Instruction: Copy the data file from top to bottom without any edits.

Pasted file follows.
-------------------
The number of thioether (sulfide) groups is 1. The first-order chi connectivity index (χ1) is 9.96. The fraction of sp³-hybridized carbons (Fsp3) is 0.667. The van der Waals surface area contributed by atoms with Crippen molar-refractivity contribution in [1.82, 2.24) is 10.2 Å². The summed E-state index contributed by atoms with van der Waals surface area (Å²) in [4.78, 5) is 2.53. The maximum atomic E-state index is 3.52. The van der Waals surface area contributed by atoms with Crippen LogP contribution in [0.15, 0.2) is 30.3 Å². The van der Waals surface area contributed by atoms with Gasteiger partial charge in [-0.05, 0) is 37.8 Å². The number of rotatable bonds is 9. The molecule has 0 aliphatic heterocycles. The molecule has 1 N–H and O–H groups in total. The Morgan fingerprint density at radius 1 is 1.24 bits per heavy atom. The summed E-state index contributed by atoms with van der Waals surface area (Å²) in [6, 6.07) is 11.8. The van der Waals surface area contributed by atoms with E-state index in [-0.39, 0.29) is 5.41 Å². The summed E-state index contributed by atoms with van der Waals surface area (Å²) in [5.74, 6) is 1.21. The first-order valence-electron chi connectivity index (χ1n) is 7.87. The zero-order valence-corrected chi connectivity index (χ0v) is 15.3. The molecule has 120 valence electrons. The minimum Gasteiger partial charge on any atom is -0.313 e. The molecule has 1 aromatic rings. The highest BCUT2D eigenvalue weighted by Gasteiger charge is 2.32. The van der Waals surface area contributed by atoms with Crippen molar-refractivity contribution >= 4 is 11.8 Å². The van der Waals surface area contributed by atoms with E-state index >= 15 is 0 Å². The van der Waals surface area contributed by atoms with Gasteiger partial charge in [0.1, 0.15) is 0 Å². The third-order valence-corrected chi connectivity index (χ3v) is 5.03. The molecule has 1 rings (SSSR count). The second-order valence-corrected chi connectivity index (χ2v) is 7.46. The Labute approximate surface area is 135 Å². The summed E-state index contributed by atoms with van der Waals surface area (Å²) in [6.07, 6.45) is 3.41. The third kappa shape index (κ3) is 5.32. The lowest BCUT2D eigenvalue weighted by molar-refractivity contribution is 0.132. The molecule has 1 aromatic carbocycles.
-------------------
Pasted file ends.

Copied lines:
The number of thioether (sulfide) groups is 1. The first-order chi connectivity index (χ1) is 9.96. The fraction of sp³-hybridized carbons (Fsp3) is 0.667. The van der Waals surface area contributed by atoms with Crippen molar-refractivity contribution in [1.82, 2.24) is 10.2 Å². The summed E-state index contributed by atoms with van der Waals surface area (Å²) in [4.78, 5) is 2.53. The maximum atomic E-state index is 3.52. The van der Waals surface area contributed by atoms with Crippen LogP contribution in [0.15, 0.2) is 30.3 Å². The van der Waals surface area contributed by atoms with Gasteiger partial charge in [-0.05, 0) is 37.8 Å². The number of rotatable bonds is 9. The molecule has 0 aliphatic heterocycles. The molecule has 1 N–H and O–H groups in total. The Morgan fingerprint density at radius 1 is 1.24 bits per heavy atom. The summed E-state index contributed by atoms with van der Waals surface area (Å²) in [6, 6.07) is 11.8. The van der Waals surface area contributed by atoms with E-state index in [-0.39, 0.29) is 5.41 Å². The summed E-state index contributed by atoms with van der Waals surface area (Å²) in [5.74, 6) is 1.21. The first-order valence-electron chi connectivity index (χ1n) is 7.87. The zero-order valence-corrected chi connectivity index (χ0v) is 15.3. The molecule has 120 valence electrons. The minimum Gasteiger partial charge on any atom is -0.313 e. The molecule has 1 aromatic rings. The highest BCUT2D eigenvalue weighted by Gasteiger charge is 2.32. The van der Waals surface area contributed by atoms with Crippen molar-refractivity contribution >= 4 is 11.8 Å². The van der Waals surface area contributed by atoms with E-state index >= 15 is 0 Å². The van der Waals surface area contributed by atoms with Gasteiger partial charge in [0.1, 0.15) is 0 Å². The third-order valence-corrected chi connectivity index (χ3v) is 5.03. The molecule has 1 rings (SSSR count). The second-order valence-corrected chi connectivity index (χ2v) is 7.46. The Labute approximate surface area is 135 Å². The summed E-state index contributed by atoms with van der Waals surface area (Å²) in [6.07, 6.45) is 3.41. The third kappa shape index (κ3) is 5.32. The lowest BCUT2D eigenvalue weighted by molar-refractivity contribution is 0.132. The molecule has 1 aromatic carbocycles.